A Florida girl died of carbon monoxide poisoning after Hurricane Irma left millions without power, officials said Thursday. The fumes emitted from a generator in her Lakeland home likely caused her death.
A medical examiner concluded that 7-year-old Terryn Wilson’s cause of death was carbon monoxide intoxication. Her mother remained in critical condition at a Miami hospital, according to a statement released by the Polk County Sheriff's Office.
The girl’s mother, Shashunda Wilson, 41, discovered her daughter dead Wednesday morning. Her mother operated the generator in the living room as the two slept in a bedroom, officials said.
The girl’s death is part of a series of terrible incidents in the wake of Hurricane Irma, which ravished Florida last week. Over 20 people in Florida, South Carolina, and Georgia died from the storm’s unforgiving wrath. The hurricane landed in the Florida Keys as a Category 4 storm. Previously, it was a Category 5 hurricane with 185 mph winds.
The storm prompted many to use generators as sweeping winds and massive flooding downed power lines. This was the first time Wilson used the Power Stroke 5500-watt generator and was unaware it wasn’t for residential use, Fox-affiliate WTVT reported.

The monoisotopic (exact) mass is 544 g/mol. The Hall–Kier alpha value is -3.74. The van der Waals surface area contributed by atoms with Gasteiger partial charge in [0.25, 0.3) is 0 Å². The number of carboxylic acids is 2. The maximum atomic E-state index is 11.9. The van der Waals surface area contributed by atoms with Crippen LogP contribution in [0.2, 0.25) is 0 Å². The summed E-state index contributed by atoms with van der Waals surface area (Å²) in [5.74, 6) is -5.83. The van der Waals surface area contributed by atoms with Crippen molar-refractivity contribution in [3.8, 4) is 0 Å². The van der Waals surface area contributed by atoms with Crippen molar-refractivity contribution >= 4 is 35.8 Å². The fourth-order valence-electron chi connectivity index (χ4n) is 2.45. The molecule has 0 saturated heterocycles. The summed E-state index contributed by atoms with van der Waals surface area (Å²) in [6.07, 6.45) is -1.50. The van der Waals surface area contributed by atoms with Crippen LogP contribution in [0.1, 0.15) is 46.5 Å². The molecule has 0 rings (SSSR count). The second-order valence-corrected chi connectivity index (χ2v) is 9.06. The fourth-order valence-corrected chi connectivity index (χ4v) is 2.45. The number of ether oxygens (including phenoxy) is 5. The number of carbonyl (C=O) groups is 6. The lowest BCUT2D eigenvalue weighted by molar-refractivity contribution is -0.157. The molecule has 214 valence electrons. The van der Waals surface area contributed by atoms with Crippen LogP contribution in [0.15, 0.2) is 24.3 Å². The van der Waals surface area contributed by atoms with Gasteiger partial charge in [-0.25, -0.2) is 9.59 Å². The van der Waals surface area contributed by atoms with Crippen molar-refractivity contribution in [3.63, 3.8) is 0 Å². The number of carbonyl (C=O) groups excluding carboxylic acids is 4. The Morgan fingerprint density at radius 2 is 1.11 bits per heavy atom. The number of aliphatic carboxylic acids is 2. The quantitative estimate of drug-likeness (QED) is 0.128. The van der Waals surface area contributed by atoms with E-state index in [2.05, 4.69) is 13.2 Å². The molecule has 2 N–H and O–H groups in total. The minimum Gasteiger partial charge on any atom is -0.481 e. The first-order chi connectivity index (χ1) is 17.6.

"This is the first death our agency has worked related to Hurricane Irma. It's a tragedy when anyone dies, but when a child dies, it's a horrific tragedy," Sheriff Grady Judd said.
Terryn Wilson's mother called 911 before noon Wednesday. The child felt dazed when she woke up she told dispatchers. Polk County Fire Rescue arrived at Wilson’s home, where they found the mother sitting outside, WTVT reported. Officials transported the two to Lakeland Regional Medical Center.
The mother and daughter lived in a small duplex located at 5124 Dossey Road South. A nearby residence had high levels of CO as well, but no one sustained injuries, according to investigators.
Improper generator use has led to numerous carbon monoxide poisoning incidents following Irma, including a 26-year-old Florida man who died at a hospital Thursday after officials discovered him at his home near Hialeah. A dog was found dead Wednesday due to carbon monoxide poisoning, and a house burned down Monday, caused by a generator fire, according to reports.
Generators should never be used inside, instead, they should be in a well-ventilated place away from a house, Cherie Jacobs, a Tampa Electric public relations manager told the Associated Press.
"This means not in a garage, not in a carport, not in a patio or a deck and this is so you can air out that, ventilate that carbon monoxide, which is deadly," she said.
Generators should only be used to power appliances with extension cords, and users should always follow manufacturers' directions, Jacobs added.
"Please do not wire that generator to your breaker box or attach it to your whole house using an outlet. That can create a dangerous situation for line crews," she said. "This is called back feed and it creates electricity and sends it on the power lines and if crews are working in your area, that can be very dangerous for them."
Carbon monoxide is an odorless, colorless gas and health officials suggested that residents keep a battery-operated carbon monoxide detector in their homes.